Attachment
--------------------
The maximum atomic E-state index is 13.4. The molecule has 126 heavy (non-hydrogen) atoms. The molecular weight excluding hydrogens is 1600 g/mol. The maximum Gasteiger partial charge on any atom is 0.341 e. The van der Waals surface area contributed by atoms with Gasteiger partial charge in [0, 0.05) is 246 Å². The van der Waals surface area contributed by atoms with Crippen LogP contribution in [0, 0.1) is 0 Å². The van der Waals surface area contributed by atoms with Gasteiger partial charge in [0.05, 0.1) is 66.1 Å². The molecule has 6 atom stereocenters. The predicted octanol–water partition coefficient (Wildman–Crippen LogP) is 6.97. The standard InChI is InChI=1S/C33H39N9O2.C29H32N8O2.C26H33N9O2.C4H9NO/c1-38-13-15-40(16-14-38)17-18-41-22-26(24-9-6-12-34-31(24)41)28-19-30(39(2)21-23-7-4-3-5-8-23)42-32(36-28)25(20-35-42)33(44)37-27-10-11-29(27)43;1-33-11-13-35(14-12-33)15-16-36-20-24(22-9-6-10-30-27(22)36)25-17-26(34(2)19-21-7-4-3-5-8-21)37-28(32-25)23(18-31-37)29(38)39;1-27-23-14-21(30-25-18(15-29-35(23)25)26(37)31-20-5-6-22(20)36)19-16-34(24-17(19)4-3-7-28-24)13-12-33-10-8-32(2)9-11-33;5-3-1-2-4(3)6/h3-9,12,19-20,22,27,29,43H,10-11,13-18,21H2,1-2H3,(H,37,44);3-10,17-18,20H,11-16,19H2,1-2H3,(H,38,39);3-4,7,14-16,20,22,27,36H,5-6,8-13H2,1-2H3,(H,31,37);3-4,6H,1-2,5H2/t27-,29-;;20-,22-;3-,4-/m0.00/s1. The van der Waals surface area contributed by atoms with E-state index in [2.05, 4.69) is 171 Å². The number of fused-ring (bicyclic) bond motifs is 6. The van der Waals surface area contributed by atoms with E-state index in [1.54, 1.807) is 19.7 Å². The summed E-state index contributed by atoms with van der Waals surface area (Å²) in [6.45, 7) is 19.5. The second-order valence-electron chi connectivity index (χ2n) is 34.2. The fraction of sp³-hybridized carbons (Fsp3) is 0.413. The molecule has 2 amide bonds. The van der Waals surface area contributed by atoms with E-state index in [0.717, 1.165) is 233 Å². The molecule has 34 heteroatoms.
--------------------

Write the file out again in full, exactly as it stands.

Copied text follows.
The maximum atomic E-state index is 13.4. The molecule has 126 heavy (non-hydrogen) atoms. The molecular weight excluding hydrogens is 1600 g/mol. The maximum Gasteiger partial charge on any atom is 0.341 e. The van der Waals surface area contributed by atoms with Gasteiger partial charge in [0, 0.05) is 246 Å². The van der Waals surface area contributed by atoms with Crippen LogP contribution in [0, 0.1) is 0 Å². The van der Waals surface area contributed by atoms with Gasteiger partial charge in [0.05, 0.1) is 66.1 Å². The molecule has 6 atom stereocenters. The predicted octanol–water partition coefficient (Wildman–Crippen LogP) is 6.97. The standard InChI is InChI=1S/C33H39N9O2.C29H32N8O2.C26H33N9O2.C4H9NO/c1-38-13-15-40(16-14-38)17-18-41-22-26(24-9-6-12-34-31(24)41)28-19-30(39(2)21-23-7-4-3-5-8-23)42-32(36-28)25(20-35-42)33(44)37-27-10-11-29(27)43;1-33-11-13-35(14-12-33)15-16-36-20-24(22-9-6-10-30-27(22)36)25-17-26(34(2)19-21-7-4-3-5-8-21)37-28(32-25)23(18-31-37)29(38)39;1-27-23-14-21(30-25-18(15-29-35(23)25)26(37)31-20-5-6-22(20)36)19-16-34(24-17(19)4-3-7-28-24)13-12-33-10-8-32(2)9-11-33;5-3-1-2-4(3)6/h3-9,12,19-20,22,27,29,43H,10-11,13-18,21H2,1-2H3,(H,37,44);3-10,17-18,20H,11-16,19H2,1-2H3,(H,38,39);3-4,7,14-16,20,22,27,36H,5-6,8-13H2,1-2H3,(H,31,37);3-4,6H,1-2,5H2/t27-,29-;;20-,22-;3-,4-/m0.00/s1. The van der Waals surface area contributed by atoms with E-state index in [2.05, 4.69) is 171 Å². The number of fused-ring (bicyclic) bond motifs is 6. The van der Waals surface area contributed by atoms with E-state index in [1.54, 1.807) is 19.7 Å². The summed E-state index contributed by atoms with van der Waals surface area (Å²) in [6.45, 7) is 19.5. The second-order valence-electron chi connectivity index (χ2n) is 34.2. The fraction of sp³-hybridized carbons (Fsp3) is 0.413. The molecule has 2 amide bonds. The van der Waals surface area contributed by atoms with E-state index in [0.717, 1.165) is 233 Å². The molecule has 34 heteroatoms.